"Originally, we had planned an artistic procession on the Kapellplatz," Christiane Huber tells us. "But on site we realized that it would be difficult to add something to the square." Altötting's Kapellplatz is itself an enactment: the surrounding architecture is imposing; next to the chapel are the Stiftskirche, the Kloster St. Magdalena (cloister), the Jesuit church and the town hall. "For the sound installation, we recorded the church bells of Altötting. I stood on the Kapellplatz, with a remote control, and was able to ring five different bells," Huber says. "When pilgrims arrive, it's supposed to be impressive." Those of the pilgrims who are not completely devoted to the religious experience are taken in by the inns and souvenir stands around the Chapel of Mercy. "To this day, a place of pilgrimage is good marketing," Huber says. And yet the community and the church are interested in a critical examination of religious rituals as well. "We got a lot of support, from the district administrator and the department of culture or pilgrimage office. Their only concern was that we might disturb the pilgrims," says Huber.

By moving to the underground parking garage, the project ultimately found its ideal space. "We needed distance from the Chapel of Mercy in order to artistically reflect the phenomenon of the Black Madonna. And we needed space for people to follow our performance in a concentrated way," Huber said. "The garage’s positioning means reverberation is intense. That fits with our theme, the reverberation of miracles." Sound is an essential component of the Altötting production. The soundscape was conceived by musician Michael Schmid, who, like Huber, is from the area but belongs to the international ensemble ICTUS in Brussels. He has divided his forty-minute composition into three parts, which are played in a loop: "When the people come in, the situation sounds paradisiacal; in the middle section, more mundane sounds predominate; the end has more of an apocalyptic end-of-time mood," Huber explains. Meanwhile, the seven performers interact with the stage set by sculptor Robert Keil, constantly moving like pilgrims. They speak from accompanying texts; for example, miracle tales from the books of miracles that were part of Christiane Huber's research. "And at the end, the bells of Altötting ring out."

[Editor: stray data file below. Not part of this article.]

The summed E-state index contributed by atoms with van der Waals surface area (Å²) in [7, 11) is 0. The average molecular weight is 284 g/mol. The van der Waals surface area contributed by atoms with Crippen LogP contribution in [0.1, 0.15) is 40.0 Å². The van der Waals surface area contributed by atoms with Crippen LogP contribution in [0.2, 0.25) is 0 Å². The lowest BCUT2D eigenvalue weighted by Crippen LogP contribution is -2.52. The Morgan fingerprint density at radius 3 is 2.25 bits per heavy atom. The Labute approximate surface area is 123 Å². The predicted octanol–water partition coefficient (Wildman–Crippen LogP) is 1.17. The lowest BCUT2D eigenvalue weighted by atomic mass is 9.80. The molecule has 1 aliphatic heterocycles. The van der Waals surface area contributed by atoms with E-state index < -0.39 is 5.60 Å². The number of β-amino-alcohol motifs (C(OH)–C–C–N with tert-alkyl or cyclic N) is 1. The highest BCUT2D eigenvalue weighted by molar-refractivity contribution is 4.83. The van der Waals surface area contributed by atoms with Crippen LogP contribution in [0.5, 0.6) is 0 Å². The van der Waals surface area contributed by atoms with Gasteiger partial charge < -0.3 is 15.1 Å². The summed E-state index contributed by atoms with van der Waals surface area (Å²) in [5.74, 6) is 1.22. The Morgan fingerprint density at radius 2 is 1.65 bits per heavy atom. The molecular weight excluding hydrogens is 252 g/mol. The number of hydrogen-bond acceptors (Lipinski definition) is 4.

After the audience has had this experience what would the ideal effect of Huber’s "miracle" be? Christiane Huber doesn't think about it for long: "For me, the performance is also related to the climate crisis and our end-of-life mood. Do we remain passive instead of being politically active and standing up for urgent issues? Are we, like the faithful, also hoping for a miracle?" May the performance – one thinks in light of the current, catastrophic climate news – shake things up.

In the series "Kunst trotz(t) Krise" (Art despite the Crisis), cultural journalists Elena Philipp and Georg Kasch take a look behind the scenes of funded projects on behalf of the Fonds Darstellende Künste. What is the impact of the Fund's #TakeThat funding as part of the NEUSTART KULTUR program of the Federal Government Commissioner for Culture and Media?